Bright, beautiful but short. That’s Niël Groenewald’s take on harvest 2020 at Nederburg. The winery’s MD says this year’s picking season, a full fortnight shorter than average, called for careful choreography by the vineyard and cellar teams to maintain a smooth intake and vinification of fruit.
“There was a stop-start rhythm to January with a few early grape deliveries, followed in most areas by a two-week wait for optimal ripeness. By the beginning of February though, the steadily escalating pace of fruit coming into the cellars was keeping us firmly on our toes. With the picking window narrowing like that, we absolutely had to be in sync with each other. It really helped to work with such consummate professionals.
“We are also very grateful to the authorities for their go-ahead to complete the harvest during the start of the 21-day lockdown period. Fortunately, all fruit has made it safely and timeously into the cellar. Now our skeleton staff are following the necessary safety and health protocols to the letter to minimise risk all round, and of course to ensure the continued well-being of every member of the team. At this stage, we are busy with the last of the ferments, as well as the racking and returning of mostly reds to barrels because, obviously the vintage isn’t quite over just because the fruit has been picked.”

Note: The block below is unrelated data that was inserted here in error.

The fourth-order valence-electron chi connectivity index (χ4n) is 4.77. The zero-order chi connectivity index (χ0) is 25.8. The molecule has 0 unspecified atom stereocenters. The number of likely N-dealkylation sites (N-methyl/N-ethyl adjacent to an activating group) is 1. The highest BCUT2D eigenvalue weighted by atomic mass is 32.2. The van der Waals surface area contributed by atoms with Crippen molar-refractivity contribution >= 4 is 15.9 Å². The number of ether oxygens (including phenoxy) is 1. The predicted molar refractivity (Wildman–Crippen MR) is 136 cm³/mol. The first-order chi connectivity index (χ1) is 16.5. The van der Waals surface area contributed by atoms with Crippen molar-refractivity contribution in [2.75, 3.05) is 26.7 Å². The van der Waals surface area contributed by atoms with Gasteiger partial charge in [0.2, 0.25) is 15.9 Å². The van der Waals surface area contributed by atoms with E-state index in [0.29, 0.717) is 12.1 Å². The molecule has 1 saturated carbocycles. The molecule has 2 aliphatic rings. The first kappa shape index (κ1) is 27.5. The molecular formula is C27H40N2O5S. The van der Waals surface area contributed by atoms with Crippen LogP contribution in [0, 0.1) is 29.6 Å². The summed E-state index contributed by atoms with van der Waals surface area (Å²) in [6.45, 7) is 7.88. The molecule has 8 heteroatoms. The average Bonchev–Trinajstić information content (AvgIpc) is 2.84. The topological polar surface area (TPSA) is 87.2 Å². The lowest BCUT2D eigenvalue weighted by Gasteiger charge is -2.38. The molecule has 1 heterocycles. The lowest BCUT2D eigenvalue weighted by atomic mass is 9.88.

Groenewald believes the pressure imposed by the vintage has been rewarded by healthy, well-balanced fruit, showing concentrated flavours and lively acidity, and amongst the reds, deep, dense colours. “The Cabernet Sauvignon this year is exceptional. Rich, black fruit, with not even a hint of any greenness, beautiful body and fine, powdery tannins. The Sauvignon Blanc is showing its tropical best while the Chenin Blanc is just remarkable – so resilient and such a clear evocation of the vintage. It reads like a story book of the season with its ripe yellow and orange fruit characters, lifted by zesty lime, thanks to a relatively cool start to the long ripening season, the fairly cool nights during the peak of ripening, and then sufficient moisture in the soils to weather the few short heat spikes.”
Groenewald confirms that the cellar team is vinifying a portion of the Chenin in clay amphorae for added freshness and to enhance mouthfeel. This wine will find its way into the Heritage Heroes series.
He adds that morning mists burned off by autumn sun later in March proved a boon for the formation of noble rot, an important feature in some of Nederburg’s renowned dessert wines.
“We really have no complaints. For the most part, we saw even budding and fruit set across our vineyards with protracted but even ripening which is exactly what you want. Rains came at the right time and the winds, although at times fairly ferocious, kept disease at bay and cooled down vineyard temperatures.”
The harvest was completed by the end of March, with yields averaging nine tons per hectare, an improvement on 2019.
“Bunches may have been a little bigger but certainly berry size was very favourable with good skin to fruit ratio. After a few rough years of drought and all the demands that necessitated in managing its impact even after the initial rains, I think we can say this vintage has been kinder to us. And I reckon we can look forward to some delicious 2020 wines.”